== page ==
“I don’t have money to donate; I have time and love, and that is what I give by the millions” -Sarah Oren, FosterDogsNYC.com
How many of us would love to give more but simply can’t afford to spend any more than we already do? Just a Metrocard, groceries, dog food, and the occasional beer can add up to a lot, and then you find yourself with $14.00 in your bank account and a $50.00 cable bill. Safe to say this leaves very little left over to donate to an organization. Good news: money is just one small way you can give. My sister, a student training to become a teacher, is one of the best examples of giving to a cause with something just as powerful as money- your time. Before she was a graduate student, my sister, Sarah, was just another broke girl fresh out of college, living paycheck to paycheck in an overpriced Manhattan apartment with little money to spare on her marketing salary. A lover of dogs since birth, Sarah was always on the lookout for ways to help save shelter dogs. Knowing she couldn’t afford to adopt a dog at the time, she instead found a pet foster program through the municipal city shelter, and fostered a blind/deaf senior Chihuahua named Paco for a few weeks. Realizing foster programs were largely unknown amongst even the most avid animal lovers, Sarah chose to spread the word about fostering by creating a blog called FosterDogsNYC.com, which would act as a posting board for dogs across the tri-state area available for fostering or adoption.FosterDogsNYC.com began with a small handful of readers daily. Three years later, the website garners over 500 unique visitors daily. About her impressive visitor numbers, Sarah says she “hopes that number continues to grow, as that means more people are learning about fostering and the joy it brings.” The Facebook page for her blog was created several months after the blog was founded, yet rapidly gained hundreds of fans. Today, FosterDogsNYC has close to 4,000 Facebook fans- all gained organically through people cross-posting and sharing its pictures and links. I asked Sarah about the change has come from her work:
One amazing thing that has come as a result of my site’s creation is the awareness it brings. So many people say to me that they had never known about temporary pet ownership before Foster Dogs NYC. I have also had the honor of being featured in several national publications, gaining some much-needed exposure for pet fostering.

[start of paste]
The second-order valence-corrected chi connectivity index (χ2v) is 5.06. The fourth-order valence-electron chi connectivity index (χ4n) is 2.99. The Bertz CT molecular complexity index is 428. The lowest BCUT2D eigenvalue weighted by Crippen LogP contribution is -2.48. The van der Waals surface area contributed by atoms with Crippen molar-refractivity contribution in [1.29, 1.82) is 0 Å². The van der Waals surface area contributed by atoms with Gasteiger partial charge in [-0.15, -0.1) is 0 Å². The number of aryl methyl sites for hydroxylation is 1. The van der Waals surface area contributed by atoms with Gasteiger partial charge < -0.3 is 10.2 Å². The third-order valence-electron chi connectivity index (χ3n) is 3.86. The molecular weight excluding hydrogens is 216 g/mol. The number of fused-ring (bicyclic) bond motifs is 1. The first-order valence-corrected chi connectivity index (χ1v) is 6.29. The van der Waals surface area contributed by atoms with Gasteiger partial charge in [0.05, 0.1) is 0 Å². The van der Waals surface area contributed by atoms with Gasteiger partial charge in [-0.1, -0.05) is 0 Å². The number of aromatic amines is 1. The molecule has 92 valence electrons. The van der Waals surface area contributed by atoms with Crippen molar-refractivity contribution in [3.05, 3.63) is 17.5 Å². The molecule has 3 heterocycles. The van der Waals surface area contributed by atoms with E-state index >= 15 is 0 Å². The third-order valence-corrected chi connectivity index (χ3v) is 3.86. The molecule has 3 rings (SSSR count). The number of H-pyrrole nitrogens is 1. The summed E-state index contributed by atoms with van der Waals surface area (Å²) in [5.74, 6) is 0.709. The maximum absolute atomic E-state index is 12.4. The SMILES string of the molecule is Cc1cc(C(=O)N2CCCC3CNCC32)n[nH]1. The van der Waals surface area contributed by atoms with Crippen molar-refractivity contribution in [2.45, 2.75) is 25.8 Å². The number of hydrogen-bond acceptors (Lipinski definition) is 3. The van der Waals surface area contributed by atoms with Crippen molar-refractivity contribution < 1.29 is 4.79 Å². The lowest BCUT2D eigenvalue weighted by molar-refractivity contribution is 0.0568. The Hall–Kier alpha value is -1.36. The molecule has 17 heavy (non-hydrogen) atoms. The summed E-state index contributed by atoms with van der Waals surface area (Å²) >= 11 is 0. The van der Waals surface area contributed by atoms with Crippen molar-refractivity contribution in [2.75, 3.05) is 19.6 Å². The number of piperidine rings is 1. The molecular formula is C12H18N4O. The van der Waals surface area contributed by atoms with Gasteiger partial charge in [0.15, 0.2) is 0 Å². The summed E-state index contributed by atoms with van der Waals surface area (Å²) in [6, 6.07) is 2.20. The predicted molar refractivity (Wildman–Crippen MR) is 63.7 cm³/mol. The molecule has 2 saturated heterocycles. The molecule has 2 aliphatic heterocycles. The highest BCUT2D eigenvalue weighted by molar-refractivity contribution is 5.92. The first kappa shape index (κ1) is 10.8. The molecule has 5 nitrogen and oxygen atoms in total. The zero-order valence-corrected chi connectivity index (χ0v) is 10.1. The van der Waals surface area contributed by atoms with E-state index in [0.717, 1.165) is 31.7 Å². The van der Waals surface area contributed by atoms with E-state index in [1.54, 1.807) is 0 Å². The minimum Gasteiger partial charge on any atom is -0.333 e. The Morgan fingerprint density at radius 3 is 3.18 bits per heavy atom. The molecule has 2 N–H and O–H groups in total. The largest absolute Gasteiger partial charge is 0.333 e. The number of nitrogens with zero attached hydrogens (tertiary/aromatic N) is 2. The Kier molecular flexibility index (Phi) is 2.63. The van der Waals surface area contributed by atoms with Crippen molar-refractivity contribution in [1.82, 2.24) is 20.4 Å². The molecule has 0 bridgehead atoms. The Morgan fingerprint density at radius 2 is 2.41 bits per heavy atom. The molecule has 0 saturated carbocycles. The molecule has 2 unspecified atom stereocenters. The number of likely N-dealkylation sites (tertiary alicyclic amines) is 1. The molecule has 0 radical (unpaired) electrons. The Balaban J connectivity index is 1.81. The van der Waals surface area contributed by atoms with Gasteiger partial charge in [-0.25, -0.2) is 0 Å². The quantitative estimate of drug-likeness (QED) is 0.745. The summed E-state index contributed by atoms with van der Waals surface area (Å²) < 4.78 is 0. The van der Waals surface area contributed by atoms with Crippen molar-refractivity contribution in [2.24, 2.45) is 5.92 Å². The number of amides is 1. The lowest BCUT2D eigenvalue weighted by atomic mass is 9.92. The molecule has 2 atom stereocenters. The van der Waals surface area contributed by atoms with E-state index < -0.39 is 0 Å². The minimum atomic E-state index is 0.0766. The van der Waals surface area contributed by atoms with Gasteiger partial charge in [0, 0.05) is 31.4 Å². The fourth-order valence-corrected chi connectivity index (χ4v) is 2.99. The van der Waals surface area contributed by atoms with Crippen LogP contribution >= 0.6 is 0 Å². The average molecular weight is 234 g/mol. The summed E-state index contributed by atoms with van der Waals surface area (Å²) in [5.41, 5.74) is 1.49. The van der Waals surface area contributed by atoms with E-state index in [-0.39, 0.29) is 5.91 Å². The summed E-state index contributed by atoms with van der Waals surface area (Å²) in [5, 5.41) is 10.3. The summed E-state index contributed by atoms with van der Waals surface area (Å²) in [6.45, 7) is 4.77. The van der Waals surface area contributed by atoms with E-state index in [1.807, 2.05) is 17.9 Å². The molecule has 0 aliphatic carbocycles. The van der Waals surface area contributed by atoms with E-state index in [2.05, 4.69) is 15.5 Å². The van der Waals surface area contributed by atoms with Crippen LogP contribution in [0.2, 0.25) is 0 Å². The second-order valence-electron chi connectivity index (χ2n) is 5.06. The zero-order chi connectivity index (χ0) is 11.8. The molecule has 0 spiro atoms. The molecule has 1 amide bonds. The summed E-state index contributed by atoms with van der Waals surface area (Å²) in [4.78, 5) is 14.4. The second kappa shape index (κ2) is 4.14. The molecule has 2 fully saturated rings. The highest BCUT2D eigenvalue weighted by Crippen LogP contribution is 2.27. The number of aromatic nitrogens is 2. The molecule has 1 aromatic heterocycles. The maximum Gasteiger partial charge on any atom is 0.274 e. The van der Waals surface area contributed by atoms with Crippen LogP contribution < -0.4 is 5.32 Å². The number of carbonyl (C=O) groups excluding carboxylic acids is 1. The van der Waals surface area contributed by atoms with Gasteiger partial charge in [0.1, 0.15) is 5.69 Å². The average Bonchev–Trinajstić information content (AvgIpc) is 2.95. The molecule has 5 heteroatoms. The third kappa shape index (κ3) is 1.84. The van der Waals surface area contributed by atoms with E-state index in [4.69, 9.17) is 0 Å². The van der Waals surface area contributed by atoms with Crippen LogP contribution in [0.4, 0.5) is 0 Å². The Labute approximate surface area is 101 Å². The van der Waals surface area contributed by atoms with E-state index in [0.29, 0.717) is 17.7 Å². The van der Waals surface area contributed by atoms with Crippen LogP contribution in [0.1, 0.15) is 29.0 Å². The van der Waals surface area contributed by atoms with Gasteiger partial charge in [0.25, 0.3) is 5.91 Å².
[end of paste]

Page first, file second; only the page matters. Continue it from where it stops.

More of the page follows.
But Sarah knows just as well as anyone else that the work can be daunting, and is never finished.
Until every dog in every shelter is adopted, my work will not be done. I find it a shame that so many people buy pets from breeders or (gasp!) pet shops when there are incredible dogs at shelters and in rescue groups who are truly in need of a home. The statistics are staggering: 6-8 million homeless pets enter shelters yearly; half are rescued, and the other half are euthanized due to lack of space or resources.There is a lot of work to be done, and I am starting with where I live… that’s the best place to start, right?
So now you’re thinking, “wait, I don’t have hours every day to dedicate.” That’s okay, says Sarah. All you need is a couple hours a week and you can make a huge impact.
There are many things someone can do if they only have a small bit of time to give. Even a couple hours per week is an amazing commitment, and would make a huge difference to whatever cause they assist. For example, a dog lover can go to orientation at their local shelter and become a new volunteer. Know what you can do in those two hours at a shelter? Take photos of adoptable dogs for marketing, walk a bunch of dogs, and talk to potential adopters about the dogs you’d recommend they meet. It’s not about how much time you give or whether you can donate money. Rather, being a giving person is about offering what you can and showing your dedication in your own special way.
If you are interested in volunteering at a shelter, Sarah suggests checking out BARC in Williamsburg, Brooklyn, which allows for anyone to sign up to be a dog walker; just show up, sign a form, and you’re handed a shelter dog to walk around.